Sanstream

Mapping human emotions

Written on 23 Aug 2015

I thought it would be fun to map the human emotions and see how they relate to each other, so I did. But what is it and what does it do? The three dimensional diagram shows 4 axis that each represent one of the basic four emotions (happiness, Fear/supprise, anger/disgust and sadness). Most emotions are can measured in severity of one of them. For instance disappoinment is anger at a low intensity, while rage is anger at a high intensity. Some however are composed out of 2 or 3 basic emotions. But hey, just take a look for yourself.

You can rotate it, click on emotions and read more about them. Go ahead and try it.

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[[ annotation.label ]], consists of:

Happiness
Sadness
Fear & supprise
Anger & disgust

Read about [[ annotation.label ]] on wikipedia.

How I did the research and stuff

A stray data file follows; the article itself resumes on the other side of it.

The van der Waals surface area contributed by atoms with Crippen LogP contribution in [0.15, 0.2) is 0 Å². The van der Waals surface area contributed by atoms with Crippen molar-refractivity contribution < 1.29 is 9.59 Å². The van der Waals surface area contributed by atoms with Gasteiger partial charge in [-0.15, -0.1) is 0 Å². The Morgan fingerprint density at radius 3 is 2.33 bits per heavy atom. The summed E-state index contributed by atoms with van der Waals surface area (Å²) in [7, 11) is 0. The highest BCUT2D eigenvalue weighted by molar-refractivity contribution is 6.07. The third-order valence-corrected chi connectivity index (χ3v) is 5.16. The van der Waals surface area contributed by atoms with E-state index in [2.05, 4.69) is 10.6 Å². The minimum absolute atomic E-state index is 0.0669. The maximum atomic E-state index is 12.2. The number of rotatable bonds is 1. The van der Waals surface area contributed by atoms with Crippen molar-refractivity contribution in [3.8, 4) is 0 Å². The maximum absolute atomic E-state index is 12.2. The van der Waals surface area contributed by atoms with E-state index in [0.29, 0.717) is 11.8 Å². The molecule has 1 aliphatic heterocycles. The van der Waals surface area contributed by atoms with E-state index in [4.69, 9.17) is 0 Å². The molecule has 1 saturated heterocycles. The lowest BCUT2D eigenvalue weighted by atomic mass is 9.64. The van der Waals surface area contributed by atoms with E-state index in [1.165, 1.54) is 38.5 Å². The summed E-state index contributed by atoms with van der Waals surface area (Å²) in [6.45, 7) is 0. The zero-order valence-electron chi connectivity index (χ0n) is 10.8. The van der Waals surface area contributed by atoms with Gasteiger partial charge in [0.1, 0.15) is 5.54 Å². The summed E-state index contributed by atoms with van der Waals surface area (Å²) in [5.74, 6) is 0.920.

Of course everything was easier said than done. I did have some sketches and ideas on how I would to map things, but I knew I should not be guided by some whimsical thoughts on data-visualisations. So like in any project that involves data, I started with the data-model and worked my way from there.

First of all I needed a classification system. I remembered there was a theory that there were four basal emotions: fear, anger, joy and sadness. But I was not going to be led by some vague memory. I was going to do it all sciency.

After some digging I found out there was a theory of there being six basal emotions proposed by Dr Paul Ekman and a theory of 8 emotions illustrated by Plutchik's wheel [2]. In fact there seems to be a whole lot of disagreement on the subject [3]

Finally I found a recent article proposing that we infact have only four basic emotions, fear/supprise, anger/disgust, joy and sadness.[6]. I used this as my basis for setting up my dataset.

How it works, on the inside.

The engine that builds up the graphic it a shmoosing of d3.js (the data driven part) and Three.js suggested by @Makc3d, Using d3 with Three.js. A lot of the math tools come from JavaScript itself and Three.js. The position calculation I figured out on my own and can be viewed by just inspecting the source code. I you have some in depth questions just ask them below in the comments.

Sources: